Mr. President,

Switzerland would like to thank Tunisia for the organization of this open debate on this important topic.

There are anniversaries that one would prefer not to celebrate; but who could have predicted in 2001 that the terrorist threat would increase and diversify to such an extent? From then on, the structures put in place in 2001 have been long-lasting, have been able to evolve and will in all likelihood continue to exist. We should therefore be pleased with the responsiveness and constancy that the international community has shown within the UN in the fight against terrorism. In that context, Switzerland would like to commend the remarkable work and commitment of the Counter-Terrorism Committee and its Executive Directorate.

Switzerland would particularly like to underscore the importance of the Committee, through the country visits carried out by its Executive Directorate, in its role of making recommendations and collecting good practices, thus contributing to ensuring the conformity of national legislation with international law, in particular human rights and international humanitarian law. Switzerland, the first country to have agreed to share its assessment, can only encourage the other countries visited to do the same in order to promote the dissemination of good practices and the establishment of appropriate national legislation.

The creation of the UN Office of Counter-Terrorism, followed shortly afterwards by the establishment of the UN Global Counter-Terrorism Coordination Compact, are major developments towards greater coherence and effectiveness of UN action in the fight against terrorism. These new structures contribute to the balanced implementation of the four pillars of the Global Counter-Terrorism Strategy, also as a coordinated support to Member States.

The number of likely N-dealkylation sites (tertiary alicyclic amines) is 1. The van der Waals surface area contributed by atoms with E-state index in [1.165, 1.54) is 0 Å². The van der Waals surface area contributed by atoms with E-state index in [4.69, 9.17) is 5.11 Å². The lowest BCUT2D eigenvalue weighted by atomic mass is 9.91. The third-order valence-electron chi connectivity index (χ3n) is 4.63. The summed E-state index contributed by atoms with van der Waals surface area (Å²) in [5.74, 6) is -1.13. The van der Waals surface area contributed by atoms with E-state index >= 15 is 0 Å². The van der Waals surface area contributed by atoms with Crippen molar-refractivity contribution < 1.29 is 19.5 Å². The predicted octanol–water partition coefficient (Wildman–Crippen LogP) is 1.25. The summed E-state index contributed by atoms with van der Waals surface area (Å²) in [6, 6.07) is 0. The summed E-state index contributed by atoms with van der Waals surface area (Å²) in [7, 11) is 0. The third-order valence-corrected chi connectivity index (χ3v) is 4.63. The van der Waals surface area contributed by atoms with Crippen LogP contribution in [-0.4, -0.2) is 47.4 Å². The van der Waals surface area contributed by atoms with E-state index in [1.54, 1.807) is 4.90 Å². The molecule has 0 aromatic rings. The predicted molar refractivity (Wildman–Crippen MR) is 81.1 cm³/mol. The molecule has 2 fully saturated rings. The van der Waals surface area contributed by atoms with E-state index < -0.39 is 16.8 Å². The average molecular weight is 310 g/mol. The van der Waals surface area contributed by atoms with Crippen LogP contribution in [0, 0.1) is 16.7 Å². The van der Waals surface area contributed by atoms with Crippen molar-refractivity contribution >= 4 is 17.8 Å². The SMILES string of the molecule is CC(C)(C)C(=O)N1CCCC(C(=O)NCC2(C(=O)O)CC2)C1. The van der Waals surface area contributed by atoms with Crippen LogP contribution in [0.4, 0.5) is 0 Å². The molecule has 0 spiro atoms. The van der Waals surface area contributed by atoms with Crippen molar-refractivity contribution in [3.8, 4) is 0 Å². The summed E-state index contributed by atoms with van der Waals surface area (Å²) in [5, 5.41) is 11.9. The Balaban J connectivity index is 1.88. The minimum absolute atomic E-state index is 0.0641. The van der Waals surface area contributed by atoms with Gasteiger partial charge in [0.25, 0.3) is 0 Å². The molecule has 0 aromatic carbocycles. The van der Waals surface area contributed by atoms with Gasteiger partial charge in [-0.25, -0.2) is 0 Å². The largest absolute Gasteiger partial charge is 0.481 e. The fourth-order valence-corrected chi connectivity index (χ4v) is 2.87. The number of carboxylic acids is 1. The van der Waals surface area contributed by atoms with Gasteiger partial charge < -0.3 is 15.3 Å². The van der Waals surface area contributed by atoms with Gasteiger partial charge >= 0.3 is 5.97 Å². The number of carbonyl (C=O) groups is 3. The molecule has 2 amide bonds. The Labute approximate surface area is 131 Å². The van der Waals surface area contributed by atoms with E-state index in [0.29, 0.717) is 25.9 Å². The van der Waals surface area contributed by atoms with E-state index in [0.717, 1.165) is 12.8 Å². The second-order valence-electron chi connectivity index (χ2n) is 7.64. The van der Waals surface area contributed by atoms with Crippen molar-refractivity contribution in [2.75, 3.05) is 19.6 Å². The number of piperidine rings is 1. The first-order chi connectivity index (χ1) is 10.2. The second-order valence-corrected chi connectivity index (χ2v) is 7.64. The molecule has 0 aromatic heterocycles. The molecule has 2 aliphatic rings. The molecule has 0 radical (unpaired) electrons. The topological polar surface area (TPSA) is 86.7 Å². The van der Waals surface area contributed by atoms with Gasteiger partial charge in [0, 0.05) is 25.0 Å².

If Switzerland were to illustrate only one aspect in this brief statement with regard to the trends, challenges and opportunities for the Security Council in the fight against terrorism and particularly in the context of this anniversary, it is once again the essential element of respect for international law, and in particular human rights and international humanitarian law, that it would like to highlight. Switzerland welcomes the willingness of the Committee and its Executive Directorate to examine this issue further, in particular by preparing a report on the implementation of counter-terrorism measures in accordance with international humanitarian law and on the impact of those measures, particularly with regard to combating the financing of terrorism, on neutral and impartial humanitarian commitments under international humanitarian law. Switzerland would like to recall in this context that both international and national counter-terrorism measures must be designed in such a way as to avoid any criminalisation of humanitarian activities provided for by international humanitarian law.

We conclude by affirming once again that the legitimacy and effectiveness of measures against terrorism inevitably depend on respect for international law.